What a difference a few weeks make. Market sentiment seems to have improved and the fears of imminent recession now appear a touch hasty. But the question of where markets head next continues to depend on policymakers’ ability to deliver bold and decisive action.
Step forward “Super” Mario Draghi, the President of the European Central Bank, who is widely expected to tinker with the euro zone’s financial plumbing this week in the face of weaker-than-expected inflation and six weeks of volatility weighing on business sentiment.
Once again, with the market already pricing aggressive action, there’s a risk of disappointment just as there was in December 2015. Analyst expectations include a 10-20 basis point cut in the deposit rate, taking it further in to negative territory, an increase of 10 -20 billion euros in monthly asset purchases, more longer-term cash available for borrowing and even a further extension in the maturity of the programme.
The problem for the ECB is that all the available options come with complications. The most immediate of those hazards applies to negative deposit rates and the impact on bank profitability and consumer behaviour, as the Bank for International Settlements highlighted this past weekend. The BIS warned that it was impossible to predict how borrowers or savers would react to the increasing possibility of negative rates for an extended period of time.
A negative deposit rate means that ordinary banks have to actually pay the ECB to deposit money, rather than receiving money as they would in a normal environment. The hope is that, instead of paying up, the banks will decide to lend the money instead. If they don’t lend, they have the choice of passing on the costs to depositors or suffer what is an effect tax on their business. And that’s at a time when profits are tough to come by.
A further complication is that it’s not just the euro zone that has resorted to negative rates, Switzerland, Denmark, Sweden and most recently Japan are all applying this monetary policy tool.
So while broader sentiment in the market recovers, I think it’s worth asking why the Stoxx Europe banks Index is still down 15 percent this year. Is this a sign that investors are growing increasingly concerned that the ECB has reached its limits and policy may now be doing more harm than good? And more importantly how cautious are the ECB?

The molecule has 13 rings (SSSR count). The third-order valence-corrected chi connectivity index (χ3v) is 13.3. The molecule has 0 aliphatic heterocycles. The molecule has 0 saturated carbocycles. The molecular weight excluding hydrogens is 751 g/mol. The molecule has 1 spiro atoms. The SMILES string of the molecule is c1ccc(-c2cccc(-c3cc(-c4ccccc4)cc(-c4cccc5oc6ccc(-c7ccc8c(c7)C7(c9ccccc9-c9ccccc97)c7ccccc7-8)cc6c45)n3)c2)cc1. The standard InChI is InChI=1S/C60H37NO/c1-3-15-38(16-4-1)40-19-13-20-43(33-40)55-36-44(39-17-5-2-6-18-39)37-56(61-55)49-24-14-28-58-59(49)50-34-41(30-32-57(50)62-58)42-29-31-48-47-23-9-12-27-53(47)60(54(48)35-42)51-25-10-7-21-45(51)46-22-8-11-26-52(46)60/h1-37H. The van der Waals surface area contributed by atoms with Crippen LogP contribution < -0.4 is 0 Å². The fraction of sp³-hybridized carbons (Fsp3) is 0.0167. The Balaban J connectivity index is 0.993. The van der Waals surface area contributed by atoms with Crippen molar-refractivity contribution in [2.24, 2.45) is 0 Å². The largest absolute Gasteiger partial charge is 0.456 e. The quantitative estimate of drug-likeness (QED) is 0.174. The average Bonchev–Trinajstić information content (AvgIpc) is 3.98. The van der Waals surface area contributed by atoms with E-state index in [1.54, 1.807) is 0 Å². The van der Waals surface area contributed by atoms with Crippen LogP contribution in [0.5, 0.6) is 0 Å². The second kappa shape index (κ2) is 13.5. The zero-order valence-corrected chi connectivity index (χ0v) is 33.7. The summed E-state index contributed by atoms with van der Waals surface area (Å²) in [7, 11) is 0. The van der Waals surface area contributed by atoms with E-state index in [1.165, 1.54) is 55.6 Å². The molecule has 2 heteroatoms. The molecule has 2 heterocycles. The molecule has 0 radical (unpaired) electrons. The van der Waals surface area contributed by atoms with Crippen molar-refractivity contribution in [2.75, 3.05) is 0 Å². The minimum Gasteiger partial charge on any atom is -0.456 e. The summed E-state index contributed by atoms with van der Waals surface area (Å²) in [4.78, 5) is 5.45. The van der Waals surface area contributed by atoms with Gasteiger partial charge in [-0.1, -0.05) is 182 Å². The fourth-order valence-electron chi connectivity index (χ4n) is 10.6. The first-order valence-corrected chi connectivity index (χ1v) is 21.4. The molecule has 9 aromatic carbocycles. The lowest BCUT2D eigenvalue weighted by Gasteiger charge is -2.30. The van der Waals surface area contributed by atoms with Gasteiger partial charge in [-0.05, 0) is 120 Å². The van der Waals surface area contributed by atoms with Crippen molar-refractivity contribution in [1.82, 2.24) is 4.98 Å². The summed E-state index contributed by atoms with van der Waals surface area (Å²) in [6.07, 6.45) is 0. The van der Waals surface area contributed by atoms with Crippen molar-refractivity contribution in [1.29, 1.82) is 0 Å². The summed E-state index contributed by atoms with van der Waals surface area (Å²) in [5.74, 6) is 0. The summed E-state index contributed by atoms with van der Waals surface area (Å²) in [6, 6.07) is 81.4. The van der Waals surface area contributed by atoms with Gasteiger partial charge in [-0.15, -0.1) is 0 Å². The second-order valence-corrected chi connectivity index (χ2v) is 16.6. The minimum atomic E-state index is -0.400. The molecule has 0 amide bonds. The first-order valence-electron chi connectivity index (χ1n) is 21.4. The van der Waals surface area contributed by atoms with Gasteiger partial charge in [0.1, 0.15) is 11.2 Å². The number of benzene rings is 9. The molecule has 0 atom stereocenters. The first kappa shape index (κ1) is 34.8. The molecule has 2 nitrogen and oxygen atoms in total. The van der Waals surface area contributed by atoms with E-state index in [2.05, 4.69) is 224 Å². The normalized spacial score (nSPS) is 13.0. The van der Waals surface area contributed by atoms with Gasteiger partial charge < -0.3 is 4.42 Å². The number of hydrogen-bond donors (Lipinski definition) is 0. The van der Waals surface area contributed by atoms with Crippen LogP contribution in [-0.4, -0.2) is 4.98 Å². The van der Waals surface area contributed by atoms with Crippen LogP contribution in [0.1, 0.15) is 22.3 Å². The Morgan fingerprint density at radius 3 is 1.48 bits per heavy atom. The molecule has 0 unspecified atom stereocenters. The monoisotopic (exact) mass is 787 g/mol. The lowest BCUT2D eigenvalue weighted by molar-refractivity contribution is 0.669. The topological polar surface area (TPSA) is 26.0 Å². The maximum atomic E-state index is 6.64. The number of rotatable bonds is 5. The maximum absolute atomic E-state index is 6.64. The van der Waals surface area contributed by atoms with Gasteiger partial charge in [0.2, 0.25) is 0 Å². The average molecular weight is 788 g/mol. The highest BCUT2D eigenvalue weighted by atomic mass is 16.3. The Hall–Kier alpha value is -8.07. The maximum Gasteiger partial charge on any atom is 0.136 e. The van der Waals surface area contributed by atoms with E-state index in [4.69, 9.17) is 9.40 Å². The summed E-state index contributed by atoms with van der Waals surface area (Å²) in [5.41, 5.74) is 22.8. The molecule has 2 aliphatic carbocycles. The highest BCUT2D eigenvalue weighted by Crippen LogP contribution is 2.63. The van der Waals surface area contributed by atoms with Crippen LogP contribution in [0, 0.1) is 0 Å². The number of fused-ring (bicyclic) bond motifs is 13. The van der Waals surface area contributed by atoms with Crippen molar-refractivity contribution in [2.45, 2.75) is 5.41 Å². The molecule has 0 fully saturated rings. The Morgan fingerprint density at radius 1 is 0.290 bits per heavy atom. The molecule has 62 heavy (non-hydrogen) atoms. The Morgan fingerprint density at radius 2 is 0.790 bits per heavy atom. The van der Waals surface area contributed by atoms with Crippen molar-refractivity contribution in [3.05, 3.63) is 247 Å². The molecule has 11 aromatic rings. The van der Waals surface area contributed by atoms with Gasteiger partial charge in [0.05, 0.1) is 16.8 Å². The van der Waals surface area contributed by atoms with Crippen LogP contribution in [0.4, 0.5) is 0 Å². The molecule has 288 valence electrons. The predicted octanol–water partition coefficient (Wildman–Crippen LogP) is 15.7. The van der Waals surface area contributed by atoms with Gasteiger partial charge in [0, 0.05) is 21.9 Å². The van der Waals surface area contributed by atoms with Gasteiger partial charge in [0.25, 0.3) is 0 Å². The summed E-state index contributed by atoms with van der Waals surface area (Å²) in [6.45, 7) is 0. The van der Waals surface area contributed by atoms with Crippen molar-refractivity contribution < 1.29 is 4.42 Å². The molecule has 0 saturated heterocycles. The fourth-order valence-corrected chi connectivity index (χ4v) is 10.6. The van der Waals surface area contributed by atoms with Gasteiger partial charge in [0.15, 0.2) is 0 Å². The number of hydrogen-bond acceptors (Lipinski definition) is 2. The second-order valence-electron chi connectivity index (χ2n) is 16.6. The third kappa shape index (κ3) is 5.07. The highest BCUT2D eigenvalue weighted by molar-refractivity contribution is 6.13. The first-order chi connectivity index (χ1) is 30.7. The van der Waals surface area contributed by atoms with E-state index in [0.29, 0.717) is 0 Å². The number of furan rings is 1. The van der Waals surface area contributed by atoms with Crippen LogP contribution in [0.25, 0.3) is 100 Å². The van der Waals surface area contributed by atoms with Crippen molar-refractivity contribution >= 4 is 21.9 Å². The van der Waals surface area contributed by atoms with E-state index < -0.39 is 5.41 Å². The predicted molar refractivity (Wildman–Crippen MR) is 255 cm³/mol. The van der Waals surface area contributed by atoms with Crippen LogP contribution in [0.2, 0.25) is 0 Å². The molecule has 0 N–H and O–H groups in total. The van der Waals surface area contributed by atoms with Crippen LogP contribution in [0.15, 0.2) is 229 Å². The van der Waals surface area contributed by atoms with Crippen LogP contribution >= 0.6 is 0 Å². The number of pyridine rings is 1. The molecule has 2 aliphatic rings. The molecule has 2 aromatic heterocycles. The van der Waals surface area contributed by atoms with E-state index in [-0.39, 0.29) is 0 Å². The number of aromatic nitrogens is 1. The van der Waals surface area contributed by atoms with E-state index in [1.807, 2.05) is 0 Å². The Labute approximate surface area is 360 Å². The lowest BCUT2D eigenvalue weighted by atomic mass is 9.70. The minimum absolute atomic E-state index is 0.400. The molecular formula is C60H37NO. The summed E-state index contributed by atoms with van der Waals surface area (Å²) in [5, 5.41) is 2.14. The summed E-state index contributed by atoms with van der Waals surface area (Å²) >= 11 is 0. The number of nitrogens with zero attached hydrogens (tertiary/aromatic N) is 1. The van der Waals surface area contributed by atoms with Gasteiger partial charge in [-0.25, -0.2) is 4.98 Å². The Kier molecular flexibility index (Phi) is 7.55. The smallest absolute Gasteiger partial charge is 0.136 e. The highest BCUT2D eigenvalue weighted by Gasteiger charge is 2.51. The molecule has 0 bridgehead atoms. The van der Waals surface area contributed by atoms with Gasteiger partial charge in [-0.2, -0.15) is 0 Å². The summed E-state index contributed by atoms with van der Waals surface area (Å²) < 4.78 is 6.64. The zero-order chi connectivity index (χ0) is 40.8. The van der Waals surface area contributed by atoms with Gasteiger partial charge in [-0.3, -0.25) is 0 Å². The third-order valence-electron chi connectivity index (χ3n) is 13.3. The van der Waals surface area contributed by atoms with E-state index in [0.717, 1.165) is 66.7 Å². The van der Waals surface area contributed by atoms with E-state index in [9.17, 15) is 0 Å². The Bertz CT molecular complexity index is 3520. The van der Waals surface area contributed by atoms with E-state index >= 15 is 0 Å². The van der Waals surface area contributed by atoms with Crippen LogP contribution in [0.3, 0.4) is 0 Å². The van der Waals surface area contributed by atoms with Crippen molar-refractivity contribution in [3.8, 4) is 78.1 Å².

Executive Board Member Benoit Cœuré noted in a speech on 2 March that the ECB is well aware of the issue but pointed out that ‘many (banks) have overcome negative central bank rates and the ECB’s commitment to price stability has actually supported banking profitability. A green light for more action there, I think.
No one has been more reticent about further stimulus than the Bundesbank President Jens Weidmann, who told me this month that the ECB was not a miracle-worker. And more is needed for euro zone policymakers. Yet even the German central banker drew a distinction between longer-term risks and support for the economy in the short term.
However, the declines do not seem to be associated with a global financial crisis resulting from deterioration of bank balance sheets, since credit spreads for banks have only modestly increased relative to the selloff in these stocks. Also, bank credit spreads in Europe have widened less than those in the United States, suggesting that the sharp selloff in global financial stocks is more motivated by weak earnings than weak balance sheets.
The good news is that there are ways to reduce the spillover effects of negative rates. ECB vice-president Vitor Constancio said in a speech on Feb 19th that more stimulus could be provided in a way that mitigates “the immediate, direct impact on the cost on banks,” though he added that no decision had yet been made. Analysts at Barclays, BNP Paribas and RBC capital markets have all suggested a ‘tiering’ of deposit rates could follow to help reduce the cost. Discussion of that is something to look out for on Thursday and will no doubt provide some a relief for banks investors.
Whatever Draghi decides to pull from his toolkit this week, I’m reminded of a question I asked him this time last year about the impact of extraordinary policy on the profitability of the insurance and banking sector. He acknowledged the concern but also said it was a ‘high class’ problem. The inference being that there were bigger issues to solve.
At the time I certainly agreed with him. But seven years after the crisis and with over a fifth of global gross domestic product now covered by central banks with negative rates, I think we are approaching the point where that “high-class” problem becomes a “high-cost” one.